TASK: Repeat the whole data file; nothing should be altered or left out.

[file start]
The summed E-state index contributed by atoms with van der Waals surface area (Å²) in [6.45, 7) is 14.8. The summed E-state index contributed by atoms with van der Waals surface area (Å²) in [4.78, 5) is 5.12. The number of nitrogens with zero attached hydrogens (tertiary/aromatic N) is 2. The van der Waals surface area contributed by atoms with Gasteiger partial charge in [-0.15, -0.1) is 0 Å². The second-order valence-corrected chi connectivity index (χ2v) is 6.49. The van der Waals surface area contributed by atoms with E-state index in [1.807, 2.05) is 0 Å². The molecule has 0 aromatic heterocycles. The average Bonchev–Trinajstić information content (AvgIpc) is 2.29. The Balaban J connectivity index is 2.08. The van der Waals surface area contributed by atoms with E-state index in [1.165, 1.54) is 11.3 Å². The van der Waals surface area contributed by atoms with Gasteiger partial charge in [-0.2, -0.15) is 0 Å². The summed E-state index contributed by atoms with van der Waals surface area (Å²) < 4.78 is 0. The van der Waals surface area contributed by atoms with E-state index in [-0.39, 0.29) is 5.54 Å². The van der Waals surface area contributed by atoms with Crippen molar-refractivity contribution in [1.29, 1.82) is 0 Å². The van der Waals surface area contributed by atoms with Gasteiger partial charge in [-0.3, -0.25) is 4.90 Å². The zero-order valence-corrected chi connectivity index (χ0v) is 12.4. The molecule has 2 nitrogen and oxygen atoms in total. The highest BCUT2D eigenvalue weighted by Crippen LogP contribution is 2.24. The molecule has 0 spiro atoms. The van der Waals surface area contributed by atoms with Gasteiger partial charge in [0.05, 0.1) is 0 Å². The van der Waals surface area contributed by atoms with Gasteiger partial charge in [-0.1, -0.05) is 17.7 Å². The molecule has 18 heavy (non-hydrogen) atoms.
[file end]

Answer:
The summed E-state index contributed by atoms with van der Waals surface area (Å²) in [6.45, 7) is 14.8. The summed E-state index contributed by atoms with van der Waals surface area (Å²) in [4.78, 5) is 5.12. The number of nitrogens with zero attached hydrogens (tertiary/aromatic N) is 2. The van der Waals surface area contributed by atoms with Gasteiger partial charge in [-0.15, -0.1) is 0 Å². The second-order valence-corrected chi connectivity index (χ2v) is 6.49. The van der Waals surface area contributed by atoms with E-state index in [1.807, 2.05) is 0 Å². The molecule has 0 aromatic heterocycles. The average Bonchev–Trinajstić information content (AvgIpc) is 2.29. The Balaban J connectivity index is 2.08. The van der Waals surface area contributed by atoms with E-state index in [1.165, 1.54) is 11.3 Å². The van der Waals surface area contributed by atoms with Gasteiger partial charge in [-0.2, -0.15) is 0 Å². The summed E-state index contributed by atoms with van der Waals surface area (Å²) < 4.78 is 0. The van der Waals surface area contributed by atoms with E-state index in [-0.39, 0.29) is 5.54 Å². The van der Waals surface area contributed by atoms with Crippen molar-refractivity contribution in [1.29, 1.82) is 0 Å². The van der Waals surface area contributed by atoms with Gasteiger partial charge in [-0.3, -0.25) is 4.90 Å². The zero-order valence-corrected chi connectivity index (χ0v) is 12.4. The molecule has 2 nitrogen and oxygen atoms in total. The highest BCUT2D eigenvalue weighted by Crippen LogP contribution is 2.24. The molecule has 0 spiro atoms. The van der Waals surface area contributed by atoms with Gasteiger partial charge in [0.05, 0.1) is 0 Å². The van der Waals surface area contributed by atoms with Gasteiger partial charge in [-0.1, -0.05) is 17.7 Å². The molecule has 18 heavy (non-hydrogen) atoms.